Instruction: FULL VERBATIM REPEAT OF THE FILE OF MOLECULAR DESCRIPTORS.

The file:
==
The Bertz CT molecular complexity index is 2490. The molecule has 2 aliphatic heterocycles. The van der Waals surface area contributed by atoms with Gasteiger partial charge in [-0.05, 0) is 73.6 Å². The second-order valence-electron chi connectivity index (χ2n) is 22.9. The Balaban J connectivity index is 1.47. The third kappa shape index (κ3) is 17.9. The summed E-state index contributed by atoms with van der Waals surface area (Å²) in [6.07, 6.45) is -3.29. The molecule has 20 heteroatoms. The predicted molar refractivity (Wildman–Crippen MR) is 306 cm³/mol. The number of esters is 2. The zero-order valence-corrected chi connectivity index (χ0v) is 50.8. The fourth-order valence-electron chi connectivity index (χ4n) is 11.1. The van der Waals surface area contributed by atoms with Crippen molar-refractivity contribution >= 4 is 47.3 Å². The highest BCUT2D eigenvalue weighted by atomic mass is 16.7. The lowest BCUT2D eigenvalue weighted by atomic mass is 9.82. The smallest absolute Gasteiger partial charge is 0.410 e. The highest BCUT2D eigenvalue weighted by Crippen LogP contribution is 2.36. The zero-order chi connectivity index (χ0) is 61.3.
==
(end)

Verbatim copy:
The Bertz CT molecular complexity index is 2490. The molecule has 2 aliphatic heterocycles. The van der Waals surface area contributed by atoms with Gasteiger partial charge in [-0.05, 0) is 73.6 Å². The second-order valence-electron chi connectivity index (χ2n) is 22.9. The Balaban J connectivity index is 1.47. The third kappa shape index (κ3) is 17.9. The summed E-state index contributed by atoms with van der Waals surface area (Å²) in [6.07, 6.45) is -3.29. The molecule has 20 heteroatoms. The predicted molar refractivity (Wildman–Crippen MR) is 306 cm³/mol. The number of esters is 2. The zero-order valence-corrected chi connectivity index (χ0v) is 50.8. The fourth-order valence-electron chi connectivity index (χ4n) is 11.1. The van der Waals surface area contributed by atoms with Crippen molar-refractivity contribution >= 4 is 47.3 Å². The highest BCUT2D eigenvalue weighted by atomic mass is 16.7. The lowest BCUT2D eigenvalue weighted by atomic mass is 9.82. The smallest absolute Gasteiger partial charge is 0.410 e. The highest BCUT2D eigenvalue weighted by Crippen LogP contribution is 2.36. The zero-order chi connectivity index (χ0) is 61.3.